Istanbul Design Biennial: Belgian design studio Unfold have created a 3D printed ceramic filter for an open source water boiler and purifier that was developed by Jesse Howard in collaboration with Thomas Lommée for use in the developing world.
The machine was first devised by Howard and Lommée of Intrastructures, a design studio that makes and uses components from the OpenStructures open source construction project. Read more about the OpenStructures system in our earlier story.
Unfold developed the original design by replacing its plastic bottle with a glass bottle, which has been cut in half to hold the water filter. The ceramic water filter has extruded pockets filled with activated carbon, which acts as a natural purification device, and attaches to the OpenStructures system via a 3D-printed adapter designed by Fabio Lorefice.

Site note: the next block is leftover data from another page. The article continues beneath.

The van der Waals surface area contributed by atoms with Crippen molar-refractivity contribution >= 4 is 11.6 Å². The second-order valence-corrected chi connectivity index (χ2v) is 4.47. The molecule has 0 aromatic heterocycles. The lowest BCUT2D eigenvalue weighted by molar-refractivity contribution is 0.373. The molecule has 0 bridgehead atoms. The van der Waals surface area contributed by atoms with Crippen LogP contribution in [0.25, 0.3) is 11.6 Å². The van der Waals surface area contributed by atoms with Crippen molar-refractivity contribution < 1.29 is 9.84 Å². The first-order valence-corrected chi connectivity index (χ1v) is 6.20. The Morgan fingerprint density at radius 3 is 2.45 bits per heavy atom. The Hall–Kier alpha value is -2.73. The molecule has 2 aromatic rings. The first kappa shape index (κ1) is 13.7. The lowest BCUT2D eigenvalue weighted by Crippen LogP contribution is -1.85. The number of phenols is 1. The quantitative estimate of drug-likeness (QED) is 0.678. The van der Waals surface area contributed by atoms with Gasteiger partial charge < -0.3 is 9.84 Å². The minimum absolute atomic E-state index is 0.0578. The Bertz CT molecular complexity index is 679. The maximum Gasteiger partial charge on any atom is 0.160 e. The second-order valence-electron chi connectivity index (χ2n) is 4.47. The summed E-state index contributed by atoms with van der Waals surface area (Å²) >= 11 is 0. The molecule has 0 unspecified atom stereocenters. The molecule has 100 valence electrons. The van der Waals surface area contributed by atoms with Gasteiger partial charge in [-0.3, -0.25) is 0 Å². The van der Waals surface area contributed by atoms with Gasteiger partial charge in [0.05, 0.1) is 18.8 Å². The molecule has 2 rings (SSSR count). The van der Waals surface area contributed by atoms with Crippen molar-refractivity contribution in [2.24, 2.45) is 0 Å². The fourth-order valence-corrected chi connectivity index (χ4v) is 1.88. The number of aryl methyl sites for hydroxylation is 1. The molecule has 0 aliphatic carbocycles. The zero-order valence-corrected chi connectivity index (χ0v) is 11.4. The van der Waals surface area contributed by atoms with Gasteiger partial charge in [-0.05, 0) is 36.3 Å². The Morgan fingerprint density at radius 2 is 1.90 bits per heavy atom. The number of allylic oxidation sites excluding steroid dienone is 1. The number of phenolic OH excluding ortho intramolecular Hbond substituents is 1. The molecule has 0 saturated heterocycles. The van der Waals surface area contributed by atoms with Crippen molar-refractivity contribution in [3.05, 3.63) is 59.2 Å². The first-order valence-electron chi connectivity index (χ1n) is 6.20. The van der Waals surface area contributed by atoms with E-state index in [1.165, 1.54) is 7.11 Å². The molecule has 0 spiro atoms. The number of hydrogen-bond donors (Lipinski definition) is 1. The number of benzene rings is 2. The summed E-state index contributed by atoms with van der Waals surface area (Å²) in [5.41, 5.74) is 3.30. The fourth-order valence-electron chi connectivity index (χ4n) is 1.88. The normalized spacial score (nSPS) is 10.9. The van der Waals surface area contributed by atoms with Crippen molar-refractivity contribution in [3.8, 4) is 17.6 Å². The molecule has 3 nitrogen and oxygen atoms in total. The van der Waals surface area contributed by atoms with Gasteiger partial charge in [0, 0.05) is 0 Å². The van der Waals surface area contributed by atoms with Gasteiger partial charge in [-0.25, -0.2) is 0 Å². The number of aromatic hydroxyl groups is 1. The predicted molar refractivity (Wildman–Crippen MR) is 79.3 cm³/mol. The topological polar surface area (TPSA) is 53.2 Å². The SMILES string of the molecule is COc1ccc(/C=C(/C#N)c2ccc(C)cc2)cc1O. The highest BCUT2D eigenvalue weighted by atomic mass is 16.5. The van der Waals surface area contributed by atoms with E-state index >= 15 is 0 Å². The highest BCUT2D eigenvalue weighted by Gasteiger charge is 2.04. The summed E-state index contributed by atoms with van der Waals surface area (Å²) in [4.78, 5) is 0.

We recently reported on another Unfold project presented in Istanbul, which explored how 3D printed objects can be as unique as handmade ones.
Here's some more information about the project:
The OpenStructures WaterBoiler, originally designed and composed by Jesse Howard in collaboration with Thomas Lommée, was passed on to the Antwerp based design studio Unfold.
The WaterBoiler is based on the OpenStructures design principles. In Unfold's adaptation, the water recipient, a salvaged, PET bottle, was replaced by a cut-through glass bottle that holds a ceramic water filter 3D printed using one of the machines that they developed. It further contains OS compatible parts designed by Fabio Lorefice (3D printed adaptor piece).
The water filter is a prototype, part of a recently started research project on the potential benefits of ceramic 3D printing for the production of water filters in the developing world.
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